What should I know (and ask) before hiring a financial advisor?

In lieu of my usual weekly post, I thought it would be helpful to share some content from The National Association of Personal Financial Advisors (‘NAPFA’).

The financial advising world is full of different ways of making money from clients, with some ways more transparent than others.  Some advisors use commissions from investment sales to primarily pay themselves (sometimes up to 8%!) and others use a percentage of assets (AUM) only.

NAPFA is kind enough to offer resources to the public detailing great questions to ask potential advisors, how to obtain a full picture of your advisors compensation, and what is important about having a fiduciary in your life.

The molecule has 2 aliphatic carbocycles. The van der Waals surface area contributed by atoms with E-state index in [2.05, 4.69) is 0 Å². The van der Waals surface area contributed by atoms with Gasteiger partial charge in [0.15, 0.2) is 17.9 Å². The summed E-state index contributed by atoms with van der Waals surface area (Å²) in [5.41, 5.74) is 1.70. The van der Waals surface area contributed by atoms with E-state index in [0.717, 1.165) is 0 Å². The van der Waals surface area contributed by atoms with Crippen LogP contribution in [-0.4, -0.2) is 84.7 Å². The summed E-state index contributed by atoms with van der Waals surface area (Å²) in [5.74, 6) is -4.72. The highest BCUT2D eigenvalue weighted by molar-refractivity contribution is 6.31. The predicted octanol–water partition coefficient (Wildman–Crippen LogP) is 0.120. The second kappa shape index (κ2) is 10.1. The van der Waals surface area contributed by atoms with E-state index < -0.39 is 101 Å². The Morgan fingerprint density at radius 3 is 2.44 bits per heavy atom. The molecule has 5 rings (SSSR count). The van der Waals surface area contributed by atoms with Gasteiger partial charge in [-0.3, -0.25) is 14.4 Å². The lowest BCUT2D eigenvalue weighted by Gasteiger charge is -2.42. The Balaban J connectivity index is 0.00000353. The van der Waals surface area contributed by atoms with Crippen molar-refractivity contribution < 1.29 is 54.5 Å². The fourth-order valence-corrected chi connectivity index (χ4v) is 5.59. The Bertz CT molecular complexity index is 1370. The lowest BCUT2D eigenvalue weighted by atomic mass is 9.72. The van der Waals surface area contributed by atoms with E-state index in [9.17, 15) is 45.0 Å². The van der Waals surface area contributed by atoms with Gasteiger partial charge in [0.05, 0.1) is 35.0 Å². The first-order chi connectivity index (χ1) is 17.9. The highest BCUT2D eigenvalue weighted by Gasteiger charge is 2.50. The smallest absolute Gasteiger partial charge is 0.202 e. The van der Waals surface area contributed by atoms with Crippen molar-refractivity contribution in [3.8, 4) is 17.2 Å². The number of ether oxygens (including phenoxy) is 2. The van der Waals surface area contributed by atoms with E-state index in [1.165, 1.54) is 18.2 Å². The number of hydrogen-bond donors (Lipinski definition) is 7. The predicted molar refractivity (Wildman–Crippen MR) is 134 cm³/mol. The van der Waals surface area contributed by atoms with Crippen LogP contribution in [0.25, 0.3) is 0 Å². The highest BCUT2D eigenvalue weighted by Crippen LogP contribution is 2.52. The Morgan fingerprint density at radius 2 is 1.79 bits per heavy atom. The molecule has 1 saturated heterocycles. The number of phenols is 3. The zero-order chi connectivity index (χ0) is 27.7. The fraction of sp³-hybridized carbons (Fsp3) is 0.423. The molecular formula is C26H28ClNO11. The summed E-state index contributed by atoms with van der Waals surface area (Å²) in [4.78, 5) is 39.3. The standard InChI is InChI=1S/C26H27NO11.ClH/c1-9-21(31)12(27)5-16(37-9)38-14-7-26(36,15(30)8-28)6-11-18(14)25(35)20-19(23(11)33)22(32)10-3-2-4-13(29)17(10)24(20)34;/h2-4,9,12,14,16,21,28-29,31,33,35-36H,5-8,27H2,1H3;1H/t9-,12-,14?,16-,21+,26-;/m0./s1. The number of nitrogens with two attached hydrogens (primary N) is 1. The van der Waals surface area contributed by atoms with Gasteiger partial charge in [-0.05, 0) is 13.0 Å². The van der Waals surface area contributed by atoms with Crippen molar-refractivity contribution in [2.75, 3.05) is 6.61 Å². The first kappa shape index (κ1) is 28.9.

If you are considering a financial advisor, take advantage of these resources HERE.

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The above discussion is for informational purposes only. Recommendations are of a general nature, not based on knowledge of any individual’s specific needs or circumstances, and there is no intent to provide individual investment advisory, supervisory or management services.
If you live in a state with it’s own form of state AMT, this further complicates the matter. AMT calculations can be difficult and you may need professional help, such as that of an accountant, tax attorney, or someone experienced in complex tax returns.

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